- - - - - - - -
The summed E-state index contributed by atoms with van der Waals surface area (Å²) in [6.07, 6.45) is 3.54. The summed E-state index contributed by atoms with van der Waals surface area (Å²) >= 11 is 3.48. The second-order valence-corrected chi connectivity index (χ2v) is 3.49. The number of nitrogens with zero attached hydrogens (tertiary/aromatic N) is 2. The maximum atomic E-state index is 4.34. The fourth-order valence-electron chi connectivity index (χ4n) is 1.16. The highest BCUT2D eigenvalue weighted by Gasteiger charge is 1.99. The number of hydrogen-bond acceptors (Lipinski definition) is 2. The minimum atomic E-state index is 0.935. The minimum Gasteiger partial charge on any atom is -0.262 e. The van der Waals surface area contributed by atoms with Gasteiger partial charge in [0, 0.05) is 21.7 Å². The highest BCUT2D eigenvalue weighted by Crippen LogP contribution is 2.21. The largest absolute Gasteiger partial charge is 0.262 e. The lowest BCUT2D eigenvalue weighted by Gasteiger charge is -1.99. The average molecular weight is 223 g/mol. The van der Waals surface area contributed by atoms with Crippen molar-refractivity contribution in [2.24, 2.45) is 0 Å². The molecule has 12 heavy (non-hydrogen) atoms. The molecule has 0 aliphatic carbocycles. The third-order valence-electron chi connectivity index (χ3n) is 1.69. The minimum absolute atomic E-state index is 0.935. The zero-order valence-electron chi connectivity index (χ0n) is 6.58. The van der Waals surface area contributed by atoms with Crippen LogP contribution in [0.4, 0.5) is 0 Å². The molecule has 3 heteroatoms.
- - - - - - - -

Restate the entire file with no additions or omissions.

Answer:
The summed E-state index contributed by atoms with van der Waals surface area (Å²) in [6.07, 6.45) is 3.54. The summed E-state index contributed by atoms with van der Waals surface area (Å²) >= 11 is 3.48. The second-order valence-corrected chi connectivity index (χ2v) is 3.49. The number of nitrogens with zero attached hydrogens (tertiary/aromatic N) is 2. The maximum atomic E-state index is 4.34. The fourth-order valence-electron chi connectivity index (χ4n) is 1.16. The highest BCUT2D eigenvalue weighted by Gasteiger charge is 1.99. The number of hydrogen-bond acceptors (Lipinski definition) is 2. The minimum atomic E-state index is 0.935. The minimum Gasteiger partial charge on any atom is -0.262 e. The van der Waals surface area contributed by atoms with Gasteiger partial charge in [0, 0.05) is 21.7 Å². The highest BCUT2D eigenvalue weighted by Crippen LogP contribution is 2.21. The largest absolute Gasteiger partial charge is 0.262 e. The lowest BCUT2D eigenvalue weighted by Gasteiger charge is -1.99. The average molecular weight is 223 g/mol. The van der Waals surface area contributed by atoms with Crippen molar-refractivity contribution in [2.24, 2.45) is 0 Å². The molecule has 12 heavy (non-hydrogen) atoms. The molecule has 0 aliphatic carbocycles. The third-order valence-electron chi connectivity index (χ3n) is 1.69. The minimum absolute atomic E-state index is 0.935. The zero-order valence-electron chi connectivity index (χ0n) is 6.58. The van der Waals surface area contributed by atoms with Crippen LogP contribution in [0.4, 0.5) is 0 Å². The molecule has 3 heteroatoms.